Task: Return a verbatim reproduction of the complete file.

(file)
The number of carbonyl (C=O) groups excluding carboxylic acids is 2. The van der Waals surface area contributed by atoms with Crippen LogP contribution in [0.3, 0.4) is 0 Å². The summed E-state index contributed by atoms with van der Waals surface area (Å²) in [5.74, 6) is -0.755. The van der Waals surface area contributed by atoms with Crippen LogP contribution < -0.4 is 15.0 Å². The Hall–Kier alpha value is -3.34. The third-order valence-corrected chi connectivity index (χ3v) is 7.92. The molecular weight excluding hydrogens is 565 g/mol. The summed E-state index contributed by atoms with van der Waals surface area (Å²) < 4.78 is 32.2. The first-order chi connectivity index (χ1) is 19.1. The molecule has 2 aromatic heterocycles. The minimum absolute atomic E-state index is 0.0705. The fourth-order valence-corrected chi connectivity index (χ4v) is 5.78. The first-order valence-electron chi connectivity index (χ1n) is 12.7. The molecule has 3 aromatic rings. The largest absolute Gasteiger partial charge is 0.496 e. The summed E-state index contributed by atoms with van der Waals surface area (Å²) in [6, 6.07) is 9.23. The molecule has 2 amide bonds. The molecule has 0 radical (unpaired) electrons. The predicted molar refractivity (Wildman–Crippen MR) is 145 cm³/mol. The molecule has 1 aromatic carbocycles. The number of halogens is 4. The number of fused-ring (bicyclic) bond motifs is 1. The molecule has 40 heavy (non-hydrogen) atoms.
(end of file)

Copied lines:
The number of carbonyl (C=O) groups excluding carboxylic acids is 2. The van der Waals surface area contributed by atoms with Crippen LogP contribution in [0.3, 0.4) is 0 Å². The summed E-state index contributed by atoms with van der Waals surface area (Å²) in [5.74, 6) is -0.755. The van der Waals surface area contributed by atoms with Crippen LogP contribution < -0.4 is 15.0 Å². The Hall–Kier alpha value is -3.34. The third-order valence-corrected chi connectivity index (χ3v) is 7.92. The molecular weight excluding hydrogens is 565 g/mol. The summed E-state index contributed by atoms with van der Waals surface area (Å²) < 4.78 is 32.2. The first-order chi connectivity index (χ1) is 19.1. The molecule has 2 aromatic heterocycles. The minimum absolute atomic E-state index is 0.0705. The fourth-order valence-corrected chi connectivity index (χ4v) is 5.78. The first-order valence-electron chi connectivity index (χ1n) is 12.7. The molecule has 3 aromatic rings. The largest absolute Gasteiger partial charge is 0.496 e. The summed E-state index contributed by atoms with van der Waals surface area (Å²) in [6, 6.07) is 9.23. The molecule has 2 amide bonds. The molecule has 0 radical (unpaired) electrons. The predicted molar refractivity (Wildman–Crippen MR) is 145 cm³/mol. The molecule has 1 aromatic carbocycles. The number of halogens is 4. The number of fused-ring (bicyclic) bond motifs is 1. The molecule has 40 heavy (non-hydrogen) atoms.